Despite what the opposition here says, creating this infrastructure is not an engineering obstacle. Lots of cities have done it. London is doing it and London is larger, denser and (layout-wise) more complicated than NYC. Is it an economic stumbling block? Hardly. Planning and implementation costs are dwarfed by what the Metropolitan Transit Authority spends on their shoddy quick fixes for long-term problems. Add in what it costs them to keep patching those quick fixes and bike share ends up being a veritable bargain.
No, this is a political stumbling block. NYC lacks the political will and London doesn’t. It’s as simple as that. I don’t blame Mayor Bloomberg particularly. He’s shown more support for the expansion of bike culture than any mayor has for – well, since I can remember. I blame the city council and the state government and I blame them for several administrations back. They seem content with announcing grand plans and then implementing only very abbreviated versions of those plans. Just the other week the city announced a bike lane expansion so sweeping that it almost took my breath away. Guess how long it took for them to back pedal on it? Two days. It was nice while it lasted.
New York City isn’t wholly without cycling infrastructure, of course. We have some bike lanes – loosely defined as pictures of bikes painted on a particular section of road. Of course, only cyclists seem to know or care that these are bike lanes. Certainly few cars and buses behave as if they know what a bike lane is for. They seem to believe it has something to do with parking.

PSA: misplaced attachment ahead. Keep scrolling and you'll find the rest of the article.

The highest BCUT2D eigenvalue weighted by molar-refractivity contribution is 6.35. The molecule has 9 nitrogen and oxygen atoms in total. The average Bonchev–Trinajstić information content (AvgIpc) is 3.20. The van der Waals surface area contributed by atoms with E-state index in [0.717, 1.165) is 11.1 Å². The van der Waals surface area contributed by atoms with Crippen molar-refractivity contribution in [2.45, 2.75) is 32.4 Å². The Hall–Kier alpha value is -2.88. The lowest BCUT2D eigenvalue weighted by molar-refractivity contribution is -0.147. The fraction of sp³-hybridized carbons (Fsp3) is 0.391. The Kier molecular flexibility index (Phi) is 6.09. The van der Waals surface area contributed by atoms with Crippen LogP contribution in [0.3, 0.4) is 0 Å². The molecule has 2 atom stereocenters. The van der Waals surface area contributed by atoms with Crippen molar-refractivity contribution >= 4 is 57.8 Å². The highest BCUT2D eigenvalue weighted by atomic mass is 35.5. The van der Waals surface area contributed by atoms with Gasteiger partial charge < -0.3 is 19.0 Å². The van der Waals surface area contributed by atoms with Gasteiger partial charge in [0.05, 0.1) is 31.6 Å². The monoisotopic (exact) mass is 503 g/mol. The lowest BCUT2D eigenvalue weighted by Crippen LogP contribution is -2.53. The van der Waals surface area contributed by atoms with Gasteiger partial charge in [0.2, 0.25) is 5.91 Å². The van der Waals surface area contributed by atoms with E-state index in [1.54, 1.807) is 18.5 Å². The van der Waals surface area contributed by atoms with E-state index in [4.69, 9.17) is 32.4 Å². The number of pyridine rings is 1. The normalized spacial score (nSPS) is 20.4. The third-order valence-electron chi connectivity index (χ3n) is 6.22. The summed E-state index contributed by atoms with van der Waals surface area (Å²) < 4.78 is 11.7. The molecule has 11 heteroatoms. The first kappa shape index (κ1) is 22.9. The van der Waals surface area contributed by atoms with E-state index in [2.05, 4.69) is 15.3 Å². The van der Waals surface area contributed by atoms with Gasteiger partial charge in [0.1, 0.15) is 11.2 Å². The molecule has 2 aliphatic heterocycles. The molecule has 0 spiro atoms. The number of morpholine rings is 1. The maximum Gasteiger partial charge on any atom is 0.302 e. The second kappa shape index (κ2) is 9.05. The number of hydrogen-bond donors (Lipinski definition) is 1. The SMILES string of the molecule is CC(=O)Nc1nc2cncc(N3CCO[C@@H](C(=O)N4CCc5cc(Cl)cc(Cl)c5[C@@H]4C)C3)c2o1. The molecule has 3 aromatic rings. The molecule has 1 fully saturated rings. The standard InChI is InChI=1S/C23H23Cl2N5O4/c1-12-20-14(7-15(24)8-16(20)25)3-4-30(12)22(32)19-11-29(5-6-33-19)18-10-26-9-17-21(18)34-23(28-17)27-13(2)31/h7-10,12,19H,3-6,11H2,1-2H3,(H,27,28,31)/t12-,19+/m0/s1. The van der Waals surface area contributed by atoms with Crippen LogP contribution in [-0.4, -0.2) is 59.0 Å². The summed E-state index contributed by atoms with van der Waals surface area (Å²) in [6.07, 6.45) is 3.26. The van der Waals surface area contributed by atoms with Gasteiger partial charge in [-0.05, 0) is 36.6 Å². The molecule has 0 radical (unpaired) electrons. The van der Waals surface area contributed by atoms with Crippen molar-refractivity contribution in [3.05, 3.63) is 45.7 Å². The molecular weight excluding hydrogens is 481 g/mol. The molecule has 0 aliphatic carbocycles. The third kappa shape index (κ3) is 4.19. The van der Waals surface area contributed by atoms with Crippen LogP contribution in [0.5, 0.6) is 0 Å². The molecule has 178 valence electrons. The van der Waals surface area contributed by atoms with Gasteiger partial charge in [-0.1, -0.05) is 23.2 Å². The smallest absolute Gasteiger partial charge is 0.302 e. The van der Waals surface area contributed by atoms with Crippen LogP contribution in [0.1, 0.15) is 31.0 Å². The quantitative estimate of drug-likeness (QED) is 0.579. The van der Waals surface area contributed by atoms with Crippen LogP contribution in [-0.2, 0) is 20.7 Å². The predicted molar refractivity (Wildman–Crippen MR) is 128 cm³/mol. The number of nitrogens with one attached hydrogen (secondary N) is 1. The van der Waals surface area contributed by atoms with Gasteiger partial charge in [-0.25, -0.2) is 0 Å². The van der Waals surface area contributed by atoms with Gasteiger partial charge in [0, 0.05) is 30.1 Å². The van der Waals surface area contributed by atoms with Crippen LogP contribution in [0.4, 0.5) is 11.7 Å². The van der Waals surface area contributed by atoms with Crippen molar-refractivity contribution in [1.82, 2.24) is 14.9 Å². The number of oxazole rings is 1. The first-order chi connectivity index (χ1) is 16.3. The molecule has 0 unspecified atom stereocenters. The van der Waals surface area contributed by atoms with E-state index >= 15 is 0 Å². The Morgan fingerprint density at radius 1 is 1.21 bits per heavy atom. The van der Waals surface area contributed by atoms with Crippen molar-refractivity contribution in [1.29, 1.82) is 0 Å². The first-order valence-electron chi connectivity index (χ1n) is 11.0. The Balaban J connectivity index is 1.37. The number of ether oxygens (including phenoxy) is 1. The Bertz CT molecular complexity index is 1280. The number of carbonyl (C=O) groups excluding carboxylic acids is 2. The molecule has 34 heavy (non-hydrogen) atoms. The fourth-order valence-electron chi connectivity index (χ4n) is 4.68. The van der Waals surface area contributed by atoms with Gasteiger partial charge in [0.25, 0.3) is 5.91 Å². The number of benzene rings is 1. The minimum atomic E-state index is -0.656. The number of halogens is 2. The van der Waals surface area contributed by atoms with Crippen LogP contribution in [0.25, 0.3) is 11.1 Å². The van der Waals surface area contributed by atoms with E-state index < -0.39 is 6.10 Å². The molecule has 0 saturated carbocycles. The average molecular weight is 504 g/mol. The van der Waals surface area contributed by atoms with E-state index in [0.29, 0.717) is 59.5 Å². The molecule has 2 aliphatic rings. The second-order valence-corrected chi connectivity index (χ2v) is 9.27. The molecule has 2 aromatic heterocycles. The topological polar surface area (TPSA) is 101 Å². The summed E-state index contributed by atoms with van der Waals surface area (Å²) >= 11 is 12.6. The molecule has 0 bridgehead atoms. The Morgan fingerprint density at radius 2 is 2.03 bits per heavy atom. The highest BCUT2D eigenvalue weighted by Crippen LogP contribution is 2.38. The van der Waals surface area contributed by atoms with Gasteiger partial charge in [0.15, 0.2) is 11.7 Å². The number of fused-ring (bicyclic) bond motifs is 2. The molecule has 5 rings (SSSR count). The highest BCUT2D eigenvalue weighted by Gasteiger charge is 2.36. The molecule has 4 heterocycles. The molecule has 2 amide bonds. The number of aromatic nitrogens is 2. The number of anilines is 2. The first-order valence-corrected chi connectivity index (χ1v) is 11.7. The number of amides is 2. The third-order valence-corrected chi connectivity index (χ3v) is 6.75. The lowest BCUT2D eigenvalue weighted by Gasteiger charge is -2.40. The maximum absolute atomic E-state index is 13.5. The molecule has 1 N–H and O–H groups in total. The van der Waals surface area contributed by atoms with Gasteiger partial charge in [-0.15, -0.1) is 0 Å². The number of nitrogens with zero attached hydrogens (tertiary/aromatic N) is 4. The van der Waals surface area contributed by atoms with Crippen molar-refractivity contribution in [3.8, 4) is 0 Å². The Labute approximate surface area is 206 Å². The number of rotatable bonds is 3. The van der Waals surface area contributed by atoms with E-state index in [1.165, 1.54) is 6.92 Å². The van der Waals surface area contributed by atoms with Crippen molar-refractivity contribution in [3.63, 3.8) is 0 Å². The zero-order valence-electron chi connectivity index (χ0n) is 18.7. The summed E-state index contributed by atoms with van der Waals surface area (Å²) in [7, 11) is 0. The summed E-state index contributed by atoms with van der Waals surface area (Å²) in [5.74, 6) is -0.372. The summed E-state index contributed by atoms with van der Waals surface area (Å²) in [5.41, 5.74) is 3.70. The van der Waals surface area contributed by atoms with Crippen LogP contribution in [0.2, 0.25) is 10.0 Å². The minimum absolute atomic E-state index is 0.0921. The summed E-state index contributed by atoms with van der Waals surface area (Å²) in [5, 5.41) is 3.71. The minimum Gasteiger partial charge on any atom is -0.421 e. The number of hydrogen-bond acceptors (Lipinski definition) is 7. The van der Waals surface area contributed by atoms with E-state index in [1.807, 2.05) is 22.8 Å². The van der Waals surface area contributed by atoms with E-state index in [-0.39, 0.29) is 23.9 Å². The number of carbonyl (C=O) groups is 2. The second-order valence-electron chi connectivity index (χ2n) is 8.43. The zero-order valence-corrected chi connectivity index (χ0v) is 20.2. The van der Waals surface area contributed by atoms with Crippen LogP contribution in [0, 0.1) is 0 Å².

Looking back at what I’ve just written, I was right to be worried. I’m almost half way in and I haven’t talked about any actual bike share programs yet. All I’ve done is complain. So let’s ignore New York’s biking blind spot for now and look at bike share in action.
Continue reading Just Like Riding A Bike
Style isn’t about wearing exactly the right thing in just exactly the right way at just precisely the right time. If it were, Boris wouldn’t be the style icon he has seemingly (and to many – bizarrely) become.
It is confession time, my friends. Gotham Girl is not, by any stretch of the imagination, a fashionista. If I were, I’d be dismayed – even pained – by Boris’s perpetually rumpled state. As it is, I find it adorkable. Besides, I’m hardly in a position to throw sartorial stones. I’m lucky to get out the door in matching socks. Despite these sock issues and a preference for tousled rather than tidy blondes, I am not uninterested in fashion. I enjoy experimenting with different outfits, am thrilled by vintage clothing stores and love seeing how different people use their personal style to express themselves.
Luckily for me, both London and New York have rich and inspiring style scenes. Oh, I don’t mean the fashion establishment. Sure both cities host their own media frenzied fashion week and are home to the biggest names in the biz. I’m aware that as an industry, fashion contributes directly and indirectly to the bottom line in London as much as it does here. It’s just that I find that part of fashion rather dull at best and bizarre at worst. It’s all trends (that come and go so fast that you feel you might have imagined them) and wildly impractical designs (intended to be weird for weird sake rather than to be worn). As for fashion magazines – the only thing the giant annual fall issue of Vogue inspires me to do is use it as a door stop.